Mrs. G. selected the awnings and somehow they remind one of Carole Lombard—fresh, gay and flapping. Mrs. G. is a humdinger at decorating a house. She’s one of those rare persons who can take two bits’ worth of chintz and a pair of scissors and make something that looks pretty.

She decorated the interior of their home and the appointments are correct—simple and soothing. There is no clash of colors. Mrs. Gable realizes that colors play an important part in a person’s life and that raucous colors can whip a man’s emotions into an omelet. She is not the kind of lady who will have an orchid bathroom, or even a gaudy bathroom. If Clark Gable had to shave in an orchid bathroom he probably would cut his own throat, or maybe hers, and any jury of men in the world would call it justifiable homicide.

The small rock porch of the house is bare, and Martin, the butler, answers the door. Martin is an institution there. He is colored and grinny, and he calls his employers “Mis’ah an’ Mis’ Gable.” All of the Gables’ servants are colored. They have only three—Martin, a cook and a houseman.

Once inside the house, I forgot that I was in California. Gaudy, gooey Hollywood couldn’t be just over yonder a bit. This was Connecticut! The beautiful old rubbed wood, that fat old fireplace, the blackened andirons, the poker, Cape Cod lighter, the brass vessels, well rubbed; and the smell of good books—yes, it was Connecticut, a bit of New England that strayed away and came to rest ‘way out here where there are no snows.

Mrs. Gable has an airy, fuzzy rug on her living room floor. It’s a tannish, grayish color and the walls are simple and unburdened with knick-knacks. The chairs are big and comfortable, sturdy; strong enough for a big man to plop in and big enough for anybody to curl up in. A few books are scattered here and there. They have been read, too, and are thumb-worn. A hall connects the living room with Mr. Gable’s den, and a bathroom is just off the hall.

Mr. Gable’s guns are in a case in his den. He goes in for shotguns, mostly, but he also has some good rifles and pistols. His fans send him many firearms, including some of those funny old things that are good for nothing except to collect dust. Many of these he gives to museums. There are several fine old prints in the room. In one corner is his backgammon table. He and his wife often battle for hours at the game and sometimes as much as thirty cents changes hands. They both are fair bridge players.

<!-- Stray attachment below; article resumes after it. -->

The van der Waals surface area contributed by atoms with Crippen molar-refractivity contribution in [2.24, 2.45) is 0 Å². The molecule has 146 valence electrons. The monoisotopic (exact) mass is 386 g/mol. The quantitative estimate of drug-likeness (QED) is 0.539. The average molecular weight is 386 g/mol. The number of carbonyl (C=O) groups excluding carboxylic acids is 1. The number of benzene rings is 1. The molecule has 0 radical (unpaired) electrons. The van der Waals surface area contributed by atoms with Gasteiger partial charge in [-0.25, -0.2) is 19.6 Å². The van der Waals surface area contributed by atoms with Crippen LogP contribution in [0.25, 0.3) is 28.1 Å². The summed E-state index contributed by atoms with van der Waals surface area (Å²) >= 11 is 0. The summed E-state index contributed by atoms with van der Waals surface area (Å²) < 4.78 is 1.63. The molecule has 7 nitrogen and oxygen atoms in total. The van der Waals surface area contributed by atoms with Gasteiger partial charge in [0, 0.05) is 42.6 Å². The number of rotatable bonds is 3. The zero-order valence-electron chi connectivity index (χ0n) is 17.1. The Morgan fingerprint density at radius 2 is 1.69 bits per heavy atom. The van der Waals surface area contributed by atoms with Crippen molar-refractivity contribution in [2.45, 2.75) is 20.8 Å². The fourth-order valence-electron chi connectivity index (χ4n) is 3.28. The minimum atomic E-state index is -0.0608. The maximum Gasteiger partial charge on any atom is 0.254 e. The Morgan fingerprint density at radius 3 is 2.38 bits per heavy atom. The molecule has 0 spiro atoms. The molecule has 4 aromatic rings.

The Gables use the same office at their home and the same secretary.

Just off the living room and down two steps is the dining room, with a long table, old high-back chairs and low-hanging lights. The fireplace is in this room. There are two small tables in the room and the Gables often eat breakfast at one of them. They eat their dinners at the big table. The bar is to one side of the dining room and there is an ample supply of brandies. Gable is not a drinker, but he likes a cocktail once in a while. He keeps Mexican beer and serves it in German mugs. The walls of the dining room and bar are decorated with prints of horses.

I didn’t go upstairs. I wasn’t asked up, and I am glad. The Gables are too well mannered to show their bedrooms to strangers. Their house is not a museum and they refuse to have it treated as such. However, there are only two bedrooms in the house—a bald hint that there’s no room for guests.

They bought the place from Raoul Walsh and did it over. They worked on the place before they were married and have just about got it like they want it. Amazingly enough, their investment is only about fifty thousand dollars. They are two of the best money-makers in the movies, but they live on a fifty-thousand dollar farm.